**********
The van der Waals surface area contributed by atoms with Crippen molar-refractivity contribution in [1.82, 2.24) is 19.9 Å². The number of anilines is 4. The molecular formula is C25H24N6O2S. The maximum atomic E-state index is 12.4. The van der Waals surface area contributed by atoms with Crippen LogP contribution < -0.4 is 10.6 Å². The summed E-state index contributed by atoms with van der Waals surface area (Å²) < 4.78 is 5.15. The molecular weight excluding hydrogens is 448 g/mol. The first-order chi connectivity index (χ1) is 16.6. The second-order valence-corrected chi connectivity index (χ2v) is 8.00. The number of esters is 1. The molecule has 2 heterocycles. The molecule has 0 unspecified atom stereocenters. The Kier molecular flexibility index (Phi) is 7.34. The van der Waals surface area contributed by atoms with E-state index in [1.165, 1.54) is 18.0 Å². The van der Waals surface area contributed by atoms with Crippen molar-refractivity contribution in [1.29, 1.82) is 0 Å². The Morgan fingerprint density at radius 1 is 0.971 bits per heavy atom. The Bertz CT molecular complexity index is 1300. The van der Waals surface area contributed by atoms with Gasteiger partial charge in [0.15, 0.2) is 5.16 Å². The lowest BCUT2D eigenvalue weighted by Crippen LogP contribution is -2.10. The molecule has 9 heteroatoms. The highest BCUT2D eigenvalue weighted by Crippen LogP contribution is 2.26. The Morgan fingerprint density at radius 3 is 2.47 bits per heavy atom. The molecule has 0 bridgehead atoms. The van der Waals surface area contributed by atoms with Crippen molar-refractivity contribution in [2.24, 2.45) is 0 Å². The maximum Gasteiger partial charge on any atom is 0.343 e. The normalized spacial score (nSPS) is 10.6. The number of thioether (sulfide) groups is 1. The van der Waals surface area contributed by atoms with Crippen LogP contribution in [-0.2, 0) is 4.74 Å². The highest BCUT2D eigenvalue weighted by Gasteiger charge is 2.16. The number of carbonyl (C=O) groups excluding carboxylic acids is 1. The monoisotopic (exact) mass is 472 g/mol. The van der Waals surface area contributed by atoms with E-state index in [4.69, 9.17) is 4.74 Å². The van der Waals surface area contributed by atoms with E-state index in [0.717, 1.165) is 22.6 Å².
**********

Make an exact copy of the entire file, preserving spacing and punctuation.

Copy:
The van der Waals surface area contributed by atoms with Crippen molar-refractivity contribution in [1.82, 2.24) is 19.9 Å². The number of anilines is 4. The molecular formula is C25H24N6O2S. The maximum atomic E-state index is 12.4. The van der Waals surface area contributed by atoms with Crippen LogP contribution < -0.4 is 10.6 Å². The summed E-state index contributed by atoms with van der Waals surface area (Å²) < 4.78 is 5.15. The molecular weight excluding hydrogens is 448 g/mol. The first-order chi connectivity index (χ1) is 16.6. The second-order valence-corrected chi connectivity index (χ2v) is 8.00. The number of esters is 1. The molecule has 2 heterocycles. The molecule has 0 unspecified atom stereocenters. The Kier molecular flexibility index (Phi) is 7.34. The van der Waals surface area contributed by atoms with E-state index in [1.165, 1.54) is 18.0 Å². The van der Waals surface area contributed by atoms with Crippen molar-refractivity contribution in [1.29, 1.82) is 0 Å². The Morgan fingerprint density at radius 1 is 0.971 bits per heavy atom. The Bertz CT molecular complexity index is 1300. The van der Waals surface area contributed by atoms with Gasteiger partial charge in [0.15, 0.2) is 5.16 Å². The lowest BCUT2D eigenvalue weighted by Crippen LogP contribution is -2.10. The molecule has 9 heteroatoms. The highest BCUT2D eigenvalue weighted by Crippen LogP contribution is 2.26. The Morgan fingerprint density at radius 3 is 2.47 bits per heavy atom. The molecule has 0 bridgehead atoms. The van der Waals surface area contributed by atoms with Crippen molar-refractivity contribution in [2.24, 2.45) is 0 Å². The maximum Gasteiger partial charge on any atom is 0.343 e. The normalized spacial score (nSPS) is 10.6. The number of thioether (sulfide) groups is 1. The van der Waals surface area contributed by atoms with Crippen LogP contribution in [-0.2, 0) is 4.74 Å². The highest BCUT2D eigenvalue weighted by Gasteiger charge is 2.16. The number of carbonyl (C=O) groups excluding carboxylic acids is 1. The monoisotopic (exact) mass is 472 g/mol. The van der Waals surface area contributed by atoms with E-state index in [4.69, 9.17) is 4.74 Å². The van der Waals surface area contributed by atoms with E-state index in [0.717, 1.165) is 22.6 Å².